By Geoffrey Gray

LAS VEGAS -- In the beginning of training camp, once he'd landed in Los Angeles and started his preparations in the Wild Card Gym for the so-called "fight of the century," Manny Pacquiao wasn't interested in a strategy against Floyd Mayweather Jr.

"Let's just fight and let God decide who wins," he told Freddie Roach, his trainer.

Roach was irate. He wanted Pacquiao to study boxing, not Bible classes.

"Manny," he said, "God doesn't give a f--- who wins this fight. He's got better things to do."

Whatever strategy Pacquiao and Roach hatched together, on Saturday night at the MGM Grand Arena they had no answers for Mayweather, who masterfully handled the spurts of offense Pacquiao could muster, and spun and slipped and clinched and counter-punched and spun away again to a unanimous decision. Pacquiao was able to land his greatest punch, the straight left hand, but he could never capitalize on those advantages. By the time he lined up the punch, Mayweather was gone, spinning out of harm's way and resetting.

One judge scored the fight 118-110. Two judges had it 116-112. We had it 117-111. All for Mayweather, and in a fight that never felt competitive.

"He had moments, but I'm smart," Mayweather said afterward.

The fight began like an audit, tense and studious. In the early rounds, Mayweather and Pacquiao circled each other cautiously, flicking jabs, gauging their ranges, inspecting each other's arsenal as if going through each other's pugilistic paperwork. The fine print was clear. Mayweather was not only bigger, he was faster, and proficient in all the defensive tricks like headlocks, clinching, pushing down. And when he wasn't tying up and befuddling and obfuscating him, Mayweather proved an offensive tactician, leashing Pacquiao to the end of a pawing jab and straight right hand.

Mayweather's size and reach advantage, nearly half a foot, proved critical.

"He could never figure out my jab or right hand," Mayweather said.

The most explosive moment in the fight came at the beginning of the fourth round, when a stalking Pacquiao leaned into Mayweather's guard and launched a straight left hand, rocking him back into the ropes. The crowd jumped to their feet as Pacquiao hauled away at Mayweather, who covered on the ropes, expertly parrying the onslaught. By the time the round was finished, Mayweather had slipped away and reestablished himself, pumping and pawing the jump, connecting with right hands behind them.

The rest of the fight followed the same rhythm. Pacquiao stalking. Mayweather pawing. Pacquiao bumrushing his way in, throwing off balances punches to find... nothing. Mayweather had disappeared again.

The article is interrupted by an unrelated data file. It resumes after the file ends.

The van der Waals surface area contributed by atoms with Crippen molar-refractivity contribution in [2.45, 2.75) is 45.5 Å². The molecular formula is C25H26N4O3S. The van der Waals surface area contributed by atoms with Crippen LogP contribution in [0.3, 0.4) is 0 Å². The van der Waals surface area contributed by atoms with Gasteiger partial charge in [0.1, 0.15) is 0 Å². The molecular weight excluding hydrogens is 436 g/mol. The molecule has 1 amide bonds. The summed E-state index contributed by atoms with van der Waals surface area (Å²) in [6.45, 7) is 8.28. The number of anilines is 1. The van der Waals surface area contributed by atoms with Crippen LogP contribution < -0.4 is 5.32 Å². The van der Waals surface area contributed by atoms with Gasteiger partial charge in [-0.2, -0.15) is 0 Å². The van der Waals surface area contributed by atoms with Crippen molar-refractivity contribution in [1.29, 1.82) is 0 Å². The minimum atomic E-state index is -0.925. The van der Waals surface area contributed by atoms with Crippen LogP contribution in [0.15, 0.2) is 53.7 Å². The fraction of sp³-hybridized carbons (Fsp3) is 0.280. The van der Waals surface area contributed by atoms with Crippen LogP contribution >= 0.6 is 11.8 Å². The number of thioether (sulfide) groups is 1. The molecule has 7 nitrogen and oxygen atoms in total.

"As a long as I moved to the outside, I was OK," Mayweather said.

In the final rounds, Pacquiao pressed harder, but not hard enough. He'd stalk Mayweather into the corner, trying to get in range, only to have Mayweather spin and clinch his way to safety. Despite all the talk about Mayweather's old legs, he moved beautifully in the late rounds, lulling Pacquiao into his own rhythm, a spider spinning his web, countering Pacquiao with check hooks and striking at will with counter right hands. Some thought Pacquiao could catch the older Mayweather late, but the 11th round appeared to be Mayweather's best. He punished Pacquiao with more right hands and slipped away with ease, as a frustrated, depleting and swelling Pacquiao trailed him in vain.

Pacquiao did not do enough. He did not throw enough punches, nor combinations, nor have the answer, nor throw any prayers of punches. He never came close to fighting his fight.

Curiously, though, Pacquiao thought he won.

"I caught him many times," Pacquiao said, surprised at the scores. "I was never hurt." Asked why he didn't throw more punches, Pacquiao said, "[Mayweather] was moving around. If he stayed still, I could throw more punches."

Pacquiao said he was under the impression he was winning, and that's why he didn't press harder in the final rounds.

"He didn't do anything," Pacquiao said. "He was always moving outside."

Whatever Mayweather did, it worked. He was patient, measured, efficient, effective -- a master technician at work. And yet, after climbing the ring ropes and raising his hands in victory, and after the judges' scores confirmed his domination of Pacquiao, it was hard to hear him. The cascade of jeers from the pro-Pacquiao crowd drowned him out. Even in victory, Mayweather didn't convert any followers.

With one fight left on his Showtime contract, Mayweather said he would retire after his next bout. "I'm almost 40 years old now," he said. "It's time for me to hang it up." Asked about the fight's place in history, Mayweather said, "When the history books are written, this fight will have been worth the wait."

Mayweather had all the right answers Saturday night, except that particular one. Said the guy behind me: "They talk about this being the best fight in history... This wasn't even the best fight this month."

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Geoffrey Gray is a best-selling author, documentary producer and founder of True.Ink. Follow him on Twitter @geoffreymgray.